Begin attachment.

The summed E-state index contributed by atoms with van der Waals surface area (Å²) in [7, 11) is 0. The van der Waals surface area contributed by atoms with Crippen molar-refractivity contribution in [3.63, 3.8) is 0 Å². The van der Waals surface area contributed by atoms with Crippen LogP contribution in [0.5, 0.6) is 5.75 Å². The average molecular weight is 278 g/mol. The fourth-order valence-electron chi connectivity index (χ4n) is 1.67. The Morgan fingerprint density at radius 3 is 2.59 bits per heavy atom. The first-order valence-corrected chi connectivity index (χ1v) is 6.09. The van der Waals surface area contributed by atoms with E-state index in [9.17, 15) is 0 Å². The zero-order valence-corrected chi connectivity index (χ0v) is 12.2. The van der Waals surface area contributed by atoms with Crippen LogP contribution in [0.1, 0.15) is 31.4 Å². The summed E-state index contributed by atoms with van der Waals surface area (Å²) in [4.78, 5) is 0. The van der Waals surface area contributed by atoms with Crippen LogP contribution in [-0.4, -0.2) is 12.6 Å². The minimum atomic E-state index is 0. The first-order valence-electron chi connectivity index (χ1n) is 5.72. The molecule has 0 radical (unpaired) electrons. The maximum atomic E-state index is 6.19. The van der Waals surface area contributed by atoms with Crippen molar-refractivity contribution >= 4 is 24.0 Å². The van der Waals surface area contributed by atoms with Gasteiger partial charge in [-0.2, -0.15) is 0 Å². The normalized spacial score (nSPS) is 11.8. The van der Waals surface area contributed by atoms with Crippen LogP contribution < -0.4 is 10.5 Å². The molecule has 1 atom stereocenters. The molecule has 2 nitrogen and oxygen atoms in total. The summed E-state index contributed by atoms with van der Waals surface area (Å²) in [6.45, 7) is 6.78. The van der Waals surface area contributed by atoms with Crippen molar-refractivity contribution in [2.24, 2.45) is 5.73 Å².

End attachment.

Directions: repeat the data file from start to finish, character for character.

The summed E-state index contributed by atoms with van der Waals surface area (Å²) in [7, 11) is 0. The van der Waals surface area contributed by atoms with Crippen molar-refractivity contribution in [3.63, 3.8) is 0 Å². The van der Waals surface area contributed by atoms with Crippen LogP contribution in [0.5, 0.6) is 5.75 Å². The average molecular weight is 278 g/mol. The fourth-order valence-electron chi connectivity index (χ4n) is 1.67. The Morgan fingerprint density at radius 3 is 2.59 bits per heavy atom. The first-order valence-corrected chi connectivity index (χ1v) is 6.09. The van der Waals surface area contributed by atoms with E-state index in [9.17, 15) is 0 Å². The zero-order valence-corrected chi connectivity index (χ0v) is 12.2. The van der Waals surface area contributed by atoms with Crippen LogP contribution in [0.1, 0.15) is 31.4 Å². The summed E-state index contributed by atoms with van der Waals surface area (Å²) in [4.78, 5) is 0. The van der Waals surface area contributed by atoms with Crippen LogP contribution in [-0.4, -0.2) is 12.6 Å². The minimum atomic E-state index is 0. The first-order valence-electron chi connectivity index (χ1n) is 5.72. The molecule has 0 radical (unpaired) electrons. The maximum atomic E-state index is 6.19. The van der Waals surface area contributed by atoms with Crippen molar-refractivity contribution >= 4 is 24.0 Å². The van der Waals surface area contributed by atoms with Gasteiger partial charge in [-0.2, -0.15) is 0 Å². The normalized spacial score (nSPS) is 11.8. The van der Waals surface area contributed by atoms with Crippen LogP contribution < -0.4 is 10.5 Å². The molecule has 1 atom stereocenters. The molecule has 2 nitrogen and oxygen atoms in total. The summed E-state index contributed by atoms with van der Waals surface area (Å²) in [6.45, 7) is 6.78. The van der Waals surface area contributed by atoms with Crippen molar-refractivity contribution in [2.24, 2.45) is 5.73 Å².